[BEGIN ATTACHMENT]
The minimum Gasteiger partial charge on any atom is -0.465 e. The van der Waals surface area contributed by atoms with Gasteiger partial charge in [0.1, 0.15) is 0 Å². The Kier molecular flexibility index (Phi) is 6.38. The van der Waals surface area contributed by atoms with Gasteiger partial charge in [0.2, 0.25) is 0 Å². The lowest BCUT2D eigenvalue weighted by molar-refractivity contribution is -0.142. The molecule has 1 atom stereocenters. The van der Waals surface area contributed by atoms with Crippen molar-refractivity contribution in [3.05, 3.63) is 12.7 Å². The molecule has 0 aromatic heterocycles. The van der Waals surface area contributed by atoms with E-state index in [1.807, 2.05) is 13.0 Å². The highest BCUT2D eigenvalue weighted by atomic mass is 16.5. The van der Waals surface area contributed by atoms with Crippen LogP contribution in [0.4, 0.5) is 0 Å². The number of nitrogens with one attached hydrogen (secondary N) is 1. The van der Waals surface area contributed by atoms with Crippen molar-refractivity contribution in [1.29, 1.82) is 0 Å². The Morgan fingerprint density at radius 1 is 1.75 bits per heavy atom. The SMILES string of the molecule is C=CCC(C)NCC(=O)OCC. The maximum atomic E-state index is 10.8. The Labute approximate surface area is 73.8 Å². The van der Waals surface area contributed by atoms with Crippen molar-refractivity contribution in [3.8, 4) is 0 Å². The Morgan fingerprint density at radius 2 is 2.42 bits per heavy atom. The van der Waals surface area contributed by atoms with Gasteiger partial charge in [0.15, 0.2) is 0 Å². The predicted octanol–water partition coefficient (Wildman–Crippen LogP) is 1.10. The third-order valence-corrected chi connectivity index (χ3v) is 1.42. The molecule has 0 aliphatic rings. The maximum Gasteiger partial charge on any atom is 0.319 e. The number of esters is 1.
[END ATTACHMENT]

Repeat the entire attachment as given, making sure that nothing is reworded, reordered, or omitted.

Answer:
The minimum Gasteiger partial charge on any atom is -0.465 e. The van der Waals surface area contributed by atoms with Gasteiger partial charge in [0.1, 0.15) is 0 Å². The Kier molecular flexibility index (Phi) is 6.38. The van der Waals surface area contributed by atoms with Gasteiger partial charge in [0.2, 0.25) is 0 Å². The lowest BCUT2D eigenvalue weighted by molar-refractivity contribution is -0.142. The molecule has 1 atom stereocenters. The van der Waals surface area contributed by atoms with Crippen molar-refractivity contribution in [3.05, 3.63) is 12.7 Å². The molecule has 0 aromatic heterocycles. The van der Waals surface area contributed by atoms with E-state index in [1.807, 2.05) is 13.0 Å². The highest BCUT2D eigenvalue weighted by atomic mass is 16.5. The van der Waals surface area contributed by atoms with Crippen LogP contribution in [0.4, 0.5) is 0 Å². The number of nitrogens with one attached hydrogen (secondary N) is 1. The van der Waals surface area contributed by atoms with Crippen molar-refractivity contribution in [1.29, 1.82) is 0 Å². The Morgan fingerprint density at radius 1 is 1.75 bits per heavy atom. The SMILES string of the molecule is C=CCC(C)NCC(=O)OCC. The maximum atomic E-state index is 10.8. The Labute approximate surface area is 73.8 Å². The van der Waals surface area contributed by atoms with Crippen molar-refractivity contribution in [3.8, 4) is 0 Å². The Morgan fingerprint density at radius 2 is 2.42 bits per heavy atom. The van der Waals surface area contributed by atoms with Gasteiger partial charge in [0.15, 0.2) is 0 Å². The predicted octanol–water partition coefficient (Wildman–Crippen LogP) is 1.10. The third-order valence-corrected chi connectivity index (χ3v) is 1.42. The molecule has 0 aliphatic rings. The maximum Gasteiger partial charge on any atom is 0.319 e. The number of esters is 1.